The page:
Arbitrage

Trading futures contracts presents a wealth of opportunity for investors, especially those with larger portfolios and interests across different asset classes. A popular tool for hedge funds and institutional investors, futures contracts add a degree of flexibility to trading that isn’t afforded to the same extent by many similar instruments, and opens up windows of opportunity that otherwise wouldn’t exist. One of those opportunities lies in the technique known as ‘arbitraging’, which helps traders reduce the nominal risk of their investments while boosting their chances of returning a trading profit. But what exactly is arbitraging, and how does it work in practice?

Arbitraging Defined

Arbitraging it the process of taking two different futures positions that deliver a return for the investor, whether the market moves up or down. This is often conducted in the form of one long position and a corresponding short position, which combined allow traders to capitalise on market movements in a less risky, albeit less incrementally profitable way. That said, there are also opportunities for arbitraging two similar positions, so long as the commodity or asset base to which they relate interacts price-wise with the other.

By taking these two complimentary positions, the theory is that one market moving upwards will be sufficient to offset the downwards movement of another, and vice versa, giving the trader the opportunity to profit regardless of the price outcome over the duration of the futures contracts. Additionally, futures can also be combined with other derivatives, such as options, to present a variety of different arbitrage scenarios.

A common example of a scenario in which an arbitrage opportunity can arise is in coupling the S&P 500 stocks with S&P futures. Where there is a difference between the price behaviour of stocks and futures which sees futures rise beyond the corresponding behaviour of stocks, often lasting just a matter of seconds, the opportunity is there to arbitrage the margin between the two. By going short on the S&P futures and long on the stocks, the margin between will give rise to a trading profit, in a much less risky scenario than a non-arbitraged trade.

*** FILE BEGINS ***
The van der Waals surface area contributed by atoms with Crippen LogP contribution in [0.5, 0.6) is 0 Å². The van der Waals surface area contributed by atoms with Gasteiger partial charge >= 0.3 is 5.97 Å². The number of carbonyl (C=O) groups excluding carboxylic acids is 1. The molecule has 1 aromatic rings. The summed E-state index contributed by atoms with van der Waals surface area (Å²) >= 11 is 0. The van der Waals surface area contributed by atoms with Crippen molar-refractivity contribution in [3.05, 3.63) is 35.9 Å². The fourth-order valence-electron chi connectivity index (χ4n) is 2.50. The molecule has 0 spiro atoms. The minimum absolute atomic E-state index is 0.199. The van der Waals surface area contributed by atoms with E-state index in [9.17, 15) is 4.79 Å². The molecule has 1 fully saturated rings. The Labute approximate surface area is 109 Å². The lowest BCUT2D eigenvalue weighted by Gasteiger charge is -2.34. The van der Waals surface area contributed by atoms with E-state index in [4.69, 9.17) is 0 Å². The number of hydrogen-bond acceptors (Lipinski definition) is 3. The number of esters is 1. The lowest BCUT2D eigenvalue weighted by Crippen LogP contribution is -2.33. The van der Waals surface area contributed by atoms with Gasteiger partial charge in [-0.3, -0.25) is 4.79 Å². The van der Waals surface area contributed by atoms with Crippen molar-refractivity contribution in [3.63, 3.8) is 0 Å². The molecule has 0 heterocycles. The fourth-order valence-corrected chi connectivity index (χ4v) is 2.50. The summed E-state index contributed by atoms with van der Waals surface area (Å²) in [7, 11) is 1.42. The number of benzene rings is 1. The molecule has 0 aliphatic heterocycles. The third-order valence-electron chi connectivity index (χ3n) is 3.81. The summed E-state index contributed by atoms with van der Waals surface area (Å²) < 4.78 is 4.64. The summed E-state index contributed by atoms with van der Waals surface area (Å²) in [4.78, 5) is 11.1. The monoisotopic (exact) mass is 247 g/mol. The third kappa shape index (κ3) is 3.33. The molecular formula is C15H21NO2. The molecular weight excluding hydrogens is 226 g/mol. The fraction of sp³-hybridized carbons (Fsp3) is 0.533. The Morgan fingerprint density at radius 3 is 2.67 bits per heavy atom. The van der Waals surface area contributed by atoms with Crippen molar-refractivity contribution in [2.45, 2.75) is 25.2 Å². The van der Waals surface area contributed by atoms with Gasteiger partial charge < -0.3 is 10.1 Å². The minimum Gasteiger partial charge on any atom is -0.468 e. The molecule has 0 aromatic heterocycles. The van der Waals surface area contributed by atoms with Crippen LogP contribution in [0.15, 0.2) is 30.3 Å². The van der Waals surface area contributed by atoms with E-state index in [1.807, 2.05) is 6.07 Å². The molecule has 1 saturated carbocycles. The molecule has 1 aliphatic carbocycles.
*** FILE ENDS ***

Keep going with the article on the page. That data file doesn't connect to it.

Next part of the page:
Finding an Arbitrage Opportunity

The key things to look out for in spotting arbitraging opportunities are an inverse correlation between two futures prices and a suitable price point. The correlation needs to exist such that the movements in one market are likely to offset movements in another market, such that whether prices move up or down the trader is left with a profit percentage. Of course, this has to be balanced with the cost of the transaction, factoring in both the financing costs and the price point of the relevant instruments. As a result, it is often difficult to spot a suitable arbitrage situation, and the dynamic nature of the futures markets means the opportunity may only present itself for a moment before prices correct.

Finding an arbitrage opportunity paves the way for profits at a significantly reduced level of risk for the trader. The trouble lies in actually identifying such opportunities, and it can take many months or even years of practice to be able to identify correlations and likely arbitrage opportunities. Nevertheless, for the trader who spends the research time and understands the pricing components that factor in to determining the arbitrage, the rewards over time can be significant, far outstripping the risks where accurate arbitrage positions are swiftly taken.

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